\begin{choices}
\choice true
\CorrectChoice false
\end{choices}

\question Eclipse seasons last for approximately \_\_\_\_\_\_ and repeat just short of \_\_\_\_\_\_\ifkey\endnote{ placed in Public Domain by Guy Vandegrift: {\url{https://en.wikiversity.org/wiki/special:permalink/1863375}}}\fi
\begin{choices}
\CorrectChoice 34 days; \, six months
\choice 7 days; \, one month
\choice six months; \,  18 years
\choice one month; \,  18 years
\choice six months; \,  54 years
\end{choices}

\question How many years did it take before Europe made a device as sophisticated as the Antikythera mechanism?\ifkey\endnote{ placed in Public Domain by Guy Vandegrift: {\url{https://en.wikiversity.org/wiki/special:permalink/1863375}}}\fi
\begin{choices}
\choice 300 years
\choice 3000 years
\choice 30 years
\CorrectChoice 1500 years
\choice 15,000 years
\end{choices}

\question A \_\_\_\_\_\_\_\_\_\_\_\_ has teeth that projects at right angles to the face of the wheel.\ifkey\endnote{ placed in Public Domain by Guy Vandegrift: {\url{https://en.wikiversity.org/wiki/special:permalink/1863375}}}\fi
\begin{choices}
\CorrectChoice crown gear
\choice spiral bevel gear
\choice epicycle gear
\end{choices}

\question Evidence suggests that it was not possible to set the Antikythera device without referring to a written table to ascertain the dial settings for a given date.\ifkey\endnote{ placed in Public Domain by Guy Vandegrift: {\url{https://en.wikiversity.org/wiki/special:permalink/1863375}}}\fi
\begin{choices}
\CorrectChoice true
\choice false
\end{choices}

\question How did the Antikythera mechanism compensate for leap years?\ifkey\endnote{ placed in Public Domain by Guy Vandegrift: {\url{https://en.wikiversity.org/wiki/special:permalink/1863375}}}\fi
\begin{choices}
\CorrectChoice Two concentric dials were independently adjusted by hand; one dial marked a 365 day calendar, and the other marked the position of the Sun with respect to the ecliptic.
\choice Two concentric dials were independently adjusted by a differential gear; one dial marked a 365 day calendar, and the other marked the position of the Sun with respect to the ecliptic. 
\choice There was no need to compensate for the leap year because the Sothic calendar included a leap year every four years.
\end{choices}

\question The Antikythera device was dated to approximately\ifkey\endnote{ placed in Public Domain by Guy Vandegrift: {\url{https://en.wikiversity.org/wiki/special:permalink/1863375}}}\fi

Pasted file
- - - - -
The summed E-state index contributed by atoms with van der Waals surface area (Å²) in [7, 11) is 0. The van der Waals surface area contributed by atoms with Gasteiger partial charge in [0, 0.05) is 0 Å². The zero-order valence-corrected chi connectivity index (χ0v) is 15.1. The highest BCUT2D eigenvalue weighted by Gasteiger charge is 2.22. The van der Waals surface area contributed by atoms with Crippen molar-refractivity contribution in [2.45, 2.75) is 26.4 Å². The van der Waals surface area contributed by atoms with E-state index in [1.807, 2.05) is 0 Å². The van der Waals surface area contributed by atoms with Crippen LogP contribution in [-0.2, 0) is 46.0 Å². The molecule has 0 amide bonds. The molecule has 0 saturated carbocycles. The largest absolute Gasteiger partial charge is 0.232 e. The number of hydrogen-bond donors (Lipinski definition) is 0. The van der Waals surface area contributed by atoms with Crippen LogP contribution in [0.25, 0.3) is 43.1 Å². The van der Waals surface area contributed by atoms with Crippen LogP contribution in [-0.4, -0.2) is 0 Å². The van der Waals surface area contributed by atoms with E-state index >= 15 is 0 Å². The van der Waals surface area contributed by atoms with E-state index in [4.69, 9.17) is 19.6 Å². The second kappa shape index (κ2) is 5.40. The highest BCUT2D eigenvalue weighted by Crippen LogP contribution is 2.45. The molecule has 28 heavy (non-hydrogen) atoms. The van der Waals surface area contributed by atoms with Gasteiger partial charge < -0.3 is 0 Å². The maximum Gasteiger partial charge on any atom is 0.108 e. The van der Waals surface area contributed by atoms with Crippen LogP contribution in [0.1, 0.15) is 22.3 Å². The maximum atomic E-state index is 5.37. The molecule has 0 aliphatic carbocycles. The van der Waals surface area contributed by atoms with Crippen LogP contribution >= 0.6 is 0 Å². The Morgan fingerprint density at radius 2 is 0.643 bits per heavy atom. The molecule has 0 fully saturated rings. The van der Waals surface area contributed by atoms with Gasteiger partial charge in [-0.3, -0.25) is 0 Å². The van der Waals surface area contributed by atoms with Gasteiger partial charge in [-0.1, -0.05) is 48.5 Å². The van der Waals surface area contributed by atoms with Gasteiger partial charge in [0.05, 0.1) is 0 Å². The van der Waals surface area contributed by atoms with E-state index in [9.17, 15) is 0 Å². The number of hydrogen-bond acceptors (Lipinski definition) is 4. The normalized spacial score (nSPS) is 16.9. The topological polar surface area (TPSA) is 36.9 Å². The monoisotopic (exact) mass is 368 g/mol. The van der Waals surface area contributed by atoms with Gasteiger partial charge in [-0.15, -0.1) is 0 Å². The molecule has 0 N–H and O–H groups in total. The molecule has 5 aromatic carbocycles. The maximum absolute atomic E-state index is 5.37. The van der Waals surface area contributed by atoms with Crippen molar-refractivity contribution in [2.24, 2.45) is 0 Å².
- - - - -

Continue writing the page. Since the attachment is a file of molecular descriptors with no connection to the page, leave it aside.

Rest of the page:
\begin{choices}
\CorrectChoice 100-150 BC
\choice 300-350 BC
\choice 300-350 AD
\choice 500-550 BC
\end{choices}

\question The Antikythera wreck was situated closer to Rome than to Greece.\ifkey\endnote{ placed in Public Domain by Guy Vandegrift: {\url{https://en.wikiversity.org/wiki/special:permalink/1863375}}}\fi
\begin{choices}
\choice true
\CorrectChoice false
\end{choices}

\question The Antikythera wreck was discovered by \_\_\_\_\_\_\_\_\_  in \_\_\_\_\_\_\_\_.\ifkey\endnote{ placed in Public Domain by Guy Vandegrift: {\url{https://en.wikiversity.org/wiki/special:permalink/1863375}}}\fi
\begin{choices}
\CorrectChoice sponge divers; \, 1900
\choice Jacques-Yves Cousteau; \, 1976 
\end{choices}

\question What clue is cited to suggest that the Antikythera device was not the first of its kind?\ifkey\endnote{ placed in Public Domain by Guy Vandegrift: {\url{https://en.wikiversity.org/wiki/special:permalink/1863375}}}\fi
\begin{choices}
\CorrectChoice The quality of its manufacture.
\choice Other boxes in the wreck seemed to have held similar devices.
\choice Chemical analysis of the bronze.
\choice Instructions for making other devices were found at the wreck site.
\end{choices}

\question Bronze is an alloy consisting primarily of \_\_\_\_\_\_, with other metals included \_\_\_\_\_\_\ifkey\endnote{ placed in Public Domain by Guy Vandegrift: {\url{https://en.wikiversity.org/wiki/special:permalink/1863375}}}\fi
\begin{choices}
\CorrectChoice copper; \, to make it hard.
\choice copper; \, to make it withstand corrosion.
\choice iron; \, as impurities that served little or no purpose.
\choice copper; \, as impurities that served little or no purpose.
\end{choices}

\question Chemical analysis of the bronze used in the gears of the Antikythera device \ifkey\endnote{ placed in Public Domain by Guy Vandegrift: {\url{https://en.wikiversity.org/wiki/special:permalink/1863375}}}\fi
\begin{choices}
\CorrectChoice was not possible due to the degree of corrosion.
\choice suggested that Roman technology was used.
\choice suggested that Greek technology was used.
\choice suggested that a number of such devices had been produced.
\end{choices}

\question Which of the following was NOT used as evidence in an effort to guess where the Antikythera device originated?\ifkey\endnote{ placed in Public Domain by Guy Vandegrift: {\url{https://en.wikiversity.org/wiki/special:permalink/1863375}}}\fi
\begin{choices}
\choice Some of the astronomical events associated with the device could have only have been seen from Corinth, a region associated with Archimedes.
\choice Coins at the site seemed to originate from Pergamon, where an important library was situated.
\CorrectChoice The Library of Alexandria, where Ptolemy would later work, would have been a likely destination or origin for the ship.
\choice Vases found at the site suggest an origin near the trading port of Rhodes, where Hipparchus was believed to have worked.
\end{choices}

\end{questions}
\newpage
\section{Attribution}
\theendnotes
\end{document}